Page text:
% MONOFILT - Apply monogenic filters to an image to obtain 2D analytic signal
%
% Implementation of Felsberg's monogenic filters
%
% Usage: [f, h1f, h2f, A, theta, psi] = ...
% monofilt(im, nscale, minWaveLength, mult, sigmaOnf, orientWrap)
% 3 4 2 0.65 1/0
% Arguments:
% The convolutions are done via the FFT. Many of the parameters relate
% to the specification of the filters in the frequency plane.
%
% Variable Suggested Description
% name value
% ----------------------------------------------------------
% im Image to be convolved.
% nscale = 3; Number of filter scales.
% minWaveLength = 4; Wavelength of smallest scale filter.
% mult = 2; Scaling factor between successive filters.
% sigmaOnf = 0.65; Ratio of the standard deviation of the
% Gaussian describing the log Gabor filter's
% transfer function in the frequency domain
% to the filter center frequency.
% orientWrap 1/0 Optional flag 1/0 to turn on/off
% 'wrapping' of orientation data from a
% range of -pi .. pi to the range 0 .. pi.
% This affects the interpretation of the
% phase angle - see note below. Defaults to 0.
% Returns:
%
% f - cell array of bandpass filter responses with respect to scale.
% h1f - cell array of bandpass h1 filter responses wrt scale.
% h2f - cell array of bandpass h2 filter responses.
% A - cell array of monogenic energy responses.
% theta - cell array of phase orientation responses.
% psi - cell array of phase angle responses.
%
% If orientWrap is 1 (on) theta will be returned in the range 0 .. pi and
% psi (the phase angle) will be returned in the range -pi .. pi. If
% orientWrap is 0 theta will be returned in the range -pi .. pi and psi will
% be returned in the range -pi/2 .. pi/2. Try both options on an image of a
% circle to see what this means!
%
% Experimentation with sigmaOnf can be useful depending on your application.
% I have found values as low as 0.2 (a filter with a *very* large bandwidth)
% to be useful on some occasions.
%
% See also: GABORCONVOLVE
% References:
% Michael Felsberg and Gerald Sommer. "A New Extension of Linear Signal
% Processing for Estimating Local Properties and Detecting Features"
% DAGM Symposium 2000, Kiel
%
% Michael Felsberg and Gerald Sommer. "The Monogenic Signal" IEEE
% Transactions on Signal Processing, 49(12):3136-3144, December 2001
% Copyright (c) 2004-2005 Peter Kovesi
% School of Computer Science & Software Engineering
% The University of Western Australia
% http://www.csse.uwa.edu.au/
%
% Permission is hereby granted, free of charge, to any person obtaining a copy
% of this software and associated documentation files (the "Software"), to deal
% in the Software without restriction, subject to the following conditions:
%
% The above copyright notice and this permission notice shall be included in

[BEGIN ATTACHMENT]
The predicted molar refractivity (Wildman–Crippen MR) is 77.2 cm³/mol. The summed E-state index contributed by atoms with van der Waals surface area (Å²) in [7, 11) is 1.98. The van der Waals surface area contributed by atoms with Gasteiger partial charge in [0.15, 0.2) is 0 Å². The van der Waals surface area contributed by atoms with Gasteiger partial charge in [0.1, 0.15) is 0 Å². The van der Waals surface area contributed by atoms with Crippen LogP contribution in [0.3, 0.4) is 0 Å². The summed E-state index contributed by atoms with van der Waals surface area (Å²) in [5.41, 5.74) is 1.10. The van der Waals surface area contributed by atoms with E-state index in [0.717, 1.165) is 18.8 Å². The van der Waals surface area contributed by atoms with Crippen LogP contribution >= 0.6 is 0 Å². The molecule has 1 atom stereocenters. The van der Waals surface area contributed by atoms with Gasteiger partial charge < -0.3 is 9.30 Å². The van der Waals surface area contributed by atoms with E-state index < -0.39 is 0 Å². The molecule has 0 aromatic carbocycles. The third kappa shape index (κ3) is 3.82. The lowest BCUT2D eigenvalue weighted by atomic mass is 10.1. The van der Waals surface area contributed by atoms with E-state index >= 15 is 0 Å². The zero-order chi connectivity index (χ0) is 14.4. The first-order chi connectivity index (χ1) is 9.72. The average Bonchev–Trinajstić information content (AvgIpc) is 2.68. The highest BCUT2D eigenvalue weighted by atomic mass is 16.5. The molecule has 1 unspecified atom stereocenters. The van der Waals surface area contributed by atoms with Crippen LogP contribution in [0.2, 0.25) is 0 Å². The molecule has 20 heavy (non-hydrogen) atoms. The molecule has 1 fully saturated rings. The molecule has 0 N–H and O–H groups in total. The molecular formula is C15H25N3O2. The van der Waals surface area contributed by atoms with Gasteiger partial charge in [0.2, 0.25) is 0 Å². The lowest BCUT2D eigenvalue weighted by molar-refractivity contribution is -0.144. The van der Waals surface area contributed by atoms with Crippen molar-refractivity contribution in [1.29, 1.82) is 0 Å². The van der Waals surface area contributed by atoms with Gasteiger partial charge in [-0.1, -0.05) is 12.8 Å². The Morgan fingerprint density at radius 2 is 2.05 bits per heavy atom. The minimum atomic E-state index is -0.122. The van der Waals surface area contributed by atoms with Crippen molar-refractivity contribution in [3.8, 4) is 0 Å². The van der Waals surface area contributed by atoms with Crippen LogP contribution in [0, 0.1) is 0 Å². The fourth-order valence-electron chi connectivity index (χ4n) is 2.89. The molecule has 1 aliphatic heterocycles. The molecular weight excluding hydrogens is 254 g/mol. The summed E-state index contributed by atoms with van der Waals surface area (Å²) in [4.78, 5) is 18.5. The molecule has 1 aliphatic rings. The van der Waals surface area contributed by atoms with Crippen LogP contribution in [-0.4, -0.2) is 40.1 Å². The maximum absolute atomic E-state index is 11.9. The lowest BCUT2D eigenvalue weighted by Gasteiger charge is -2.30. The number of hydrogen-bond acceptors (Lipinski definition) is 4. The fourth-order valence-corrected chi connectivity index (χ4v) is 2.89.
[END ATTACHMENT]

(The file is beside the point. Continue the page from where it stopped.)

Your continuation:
% all copies or substantial portions of the Software.
%
% The Software is provided "as is", without warranty of any kind.
% October 2004 - Original version.
% May 2005 - Orientation wrapping and code cleaned up.
% August 2005 - Phase calculation improved.
% September 2017 - Changed to use FILTERGRID
function [f, h1f, h2f, A, theta, psi] = ...
monofilt(im, nscale, minWaveLength, mult, sigmaOnf, orientWrap)
if nargin == 5
orientWrap = 0; % Default is no orientation wrapping
end
if nargout > 4
thetaPhase = 1; % Calculate orientation and phase
else
thetaPhase = 0; % Only return filter outputs
end
[rows,cols] = size(im);
IM = fft2(double(im));
% Generate horizontal and vertical frequency grids that vary from
% -0.5 to 0.5
[radius, u1, u2] = filtergrid(rows,cols);
% Get rid of the 0 radius value in the middle (at top left corner after
% fftshifting) so that taking the log of the radius, or dividing by the
% radius, will not cause trouble.
radius(1,1) = 1;
H1 = i*u1./radius; % The two monogenic filters in the frequency domain
H2 = i*u2./radius;
% The two monogenic filters H1 and H2 are oriented in frequency space
% but are not selective in terms of the magnitudes of the
% frequencies. The code below generates bandpass log-Gabor filters
% which are point-wise multiplied by H1 and H2 to produce different
% bandpass versions of H1 and H2
for s = 1:nscale
wavelength = minWaveLength*mult^(s-1);
fo = 1.0/wavelength; % Centre frequency of filter.
logGabor = exp((-(log(radius/fo)).^2) / (2 * log(sigmaOnf)^2));
logGabor(1,1) = 0; % undo the radius fudge.
% Generate bandpass versions of H1 and H2 at this scale
H1s = H1.*logGabor;
H2s = H2.*logGabor;
% Apply filters to image in the frequency domain and get spatial
% results
f{s} = real(ifft2(IM.*logGabor));
h1f{s} = real(ifft2(IM.*H1s));
h2f{s} = real(ifft2(IM.*H2s));
A{s} = sqrt(f{s}.^2 + h1f{s}.^2 + h2f{s}.^2); % Magnitude of Energy.
% If requested calculate the orientation and phase angles
if thetaPhase
theta{s} = atan2(h2f{s}, h1f{s}); % Orientation.
% Here phase is measured relative to the h1f-h2f plane as an
% 'elevation' angle that ranges over +- pi/2
psi{s} = atan2(f{s}, sqrt(h1f{s}.^2 + h2f{s}.^2));
if orientWrap
% Wrap orientation values back into the range 0-pi
negind = find(theta{s}<0);
theta{s}(negind) = theta{s}(negind) + pi;
% Where orientation values have been wrapped we should
% adjust phase accordingly **check**
psi{s}(negind) = pi-psi{s}(negind);
morethanpi = find(psi{s}>pi);
psi{s}(morethanpi) = psi{s}(morethanpi)-2*pi;
end
end
end